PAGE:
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The Christian Counter

  Blessed is he that readeth, and they that hear the words of this prophecy, and keep those things which are written therein: for the time is at hand. Revelation 1:3
   
 

 

Prayer Expressions

There are certain expressions used in prayer meaning of which is not always fully understood. One of these is the common closing sentence of a prayer, “We ask this in the name of Jesus, “ or “Grant us this prayer, O Lord, because we ask it in the name of Jesus.” These expressions are based on Christ’s promise, “Whatsoever ye shall ask the Father in My name, He will give it to you.” John 16:23. The promise seems to imply that the name of Jesus will validate any claim.

 

This is a wonderful promise and opens the door wide to the believing soul. This promise, however, must be interpreted in harmony with other statements and not made to stand-alone without any conditions attached. We may not, for example, ask God for permission to sin. We may not – as one man did – exact a promise from God to forgive him a certain sin he intended to commit. This man wanted to make sure that God would forgive it; hence, he wanted God to bind Himself beforehand so he would be sure that it was safe to proceed. It is apparent that no magical words or a simple phrase will warrant God in giving us what we want. Our desire must conform to His will.

 

It will be concluded that whatever request we make of God should be within reason. We may not, for example ask for the abolition of the Ten Commandments or the repeal of the law that the wages of sin is death. Such would be absurd. What then, is the meaning of Christ’s “whatsoever”?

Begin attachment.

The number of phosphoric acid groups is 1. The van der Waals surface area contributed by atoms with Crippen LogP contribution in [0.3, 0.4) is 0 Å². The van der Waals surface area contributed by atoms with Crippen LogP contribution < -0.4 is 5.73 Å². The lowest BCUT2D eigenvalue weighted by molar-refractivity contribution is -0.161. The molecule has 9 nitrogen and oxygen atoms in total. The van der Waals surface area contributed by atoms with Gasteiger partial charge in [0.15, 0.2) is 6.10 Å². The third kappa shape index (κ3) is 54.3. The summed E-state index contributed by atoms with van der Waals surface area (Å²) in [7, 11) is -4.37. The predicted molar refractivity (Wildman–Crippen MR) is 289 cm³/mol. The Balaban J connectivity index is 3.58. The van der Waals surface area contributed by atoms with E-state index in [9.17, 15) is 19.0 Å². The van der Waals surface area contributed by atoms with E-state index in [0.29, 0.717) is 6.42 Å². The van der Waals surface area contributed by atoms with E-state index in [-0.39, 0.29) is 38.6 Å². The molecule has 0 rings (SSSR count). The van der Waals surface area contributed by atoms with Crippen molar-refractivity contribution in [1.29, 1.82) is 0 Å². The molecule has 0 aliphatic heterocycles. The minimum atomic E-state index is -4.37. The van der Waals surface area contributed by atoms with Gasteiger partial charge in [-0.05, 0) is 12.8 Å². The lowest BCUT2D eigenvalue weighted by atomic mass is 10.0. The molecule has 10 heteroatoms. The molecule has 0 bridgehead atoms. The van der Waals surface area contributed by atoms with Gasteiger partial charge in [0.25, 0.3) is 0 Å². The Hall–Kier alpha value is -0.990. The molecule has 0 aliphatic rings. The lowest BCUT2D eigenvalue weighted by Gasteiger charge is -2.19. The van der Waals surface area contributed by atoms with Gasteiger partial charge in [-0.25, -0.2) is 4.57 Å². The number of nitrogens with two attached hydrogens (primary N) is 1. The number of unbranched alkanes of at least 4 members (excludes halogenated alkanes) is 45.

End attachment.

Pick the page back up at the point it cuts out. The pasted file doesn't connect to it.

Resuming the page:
When Christ made this promise, He was discussing the sorrows and disappointments that would come to the disciples at His death. While the world would rejoice, the disciples would weep and lament. Verse 20. However, soon their sorrows would turn to joy, which no man should take from them. Verse 22. At this point, He makes the promise that whatsoever they ask In His name, the Father will give it to them. However, they had asked nothing in His name. Now they would receive whatever they should ask, if only they asked in His name. Then He adds this significant statement: “These things I have spoken unto you in proverbs [margin, “parables”].” Verse 25.

 

From this expression, it is evident that Christ gave them a blessed promise, but that it must not be taken in its extreme meaning, as it is a parable, a proverb. A proverb is defined as “a general truth stated in a graphic way.” A parable is a simple story from which a lesson may be drawn. It must not be made “to go on all four,” however; that is, it must not be interpreted too strictly or too extremely. The parable of the rich man and Lazarus is a case in point.

 

When Solomon says, “the liberal soul shall be made fat” (Proverbs 11:25, he states a proverb, a general truth: God will prosper those who are liberal. When he says that “there shall no evil happen to the just” (proverbs 12:21), he states another truth, but it needs interpretation. 

 

After Christ had given the disciples the promise mentioned above, He said, “The time cometh, when I shall no more speak unto you in proverbs, but I shall show you plainly of the Father.” John 16:25. According to this, there is a difference between speaking in a proverb and speaking plainly. We are therefore warranted in making a difference also. In the present instance, we need “to understand a proverb, and the interpretation.” Proverbs 1:6. The interpretation seems to be this:

 

Understanding a Proverb

Christ was about to enter upon His mediatorial work. Up to this time, the disciples had never prayed to the Father in Christ’s name. John 16:24. However, Christ had now finished the work He had been given to do. John 17:4. Jesus had earned the right of intercession. With boldness He demands of the Father, “I will….” Verse 24. These were strange words for Christ to use. Before, He had always said, “Thy will be done.” However, He had finished His work, He had the right to say, “I will.” In the covenant agreement between Father and Son, Christ was to do His part, and when He had done this, He had a right to demand that the Father do His.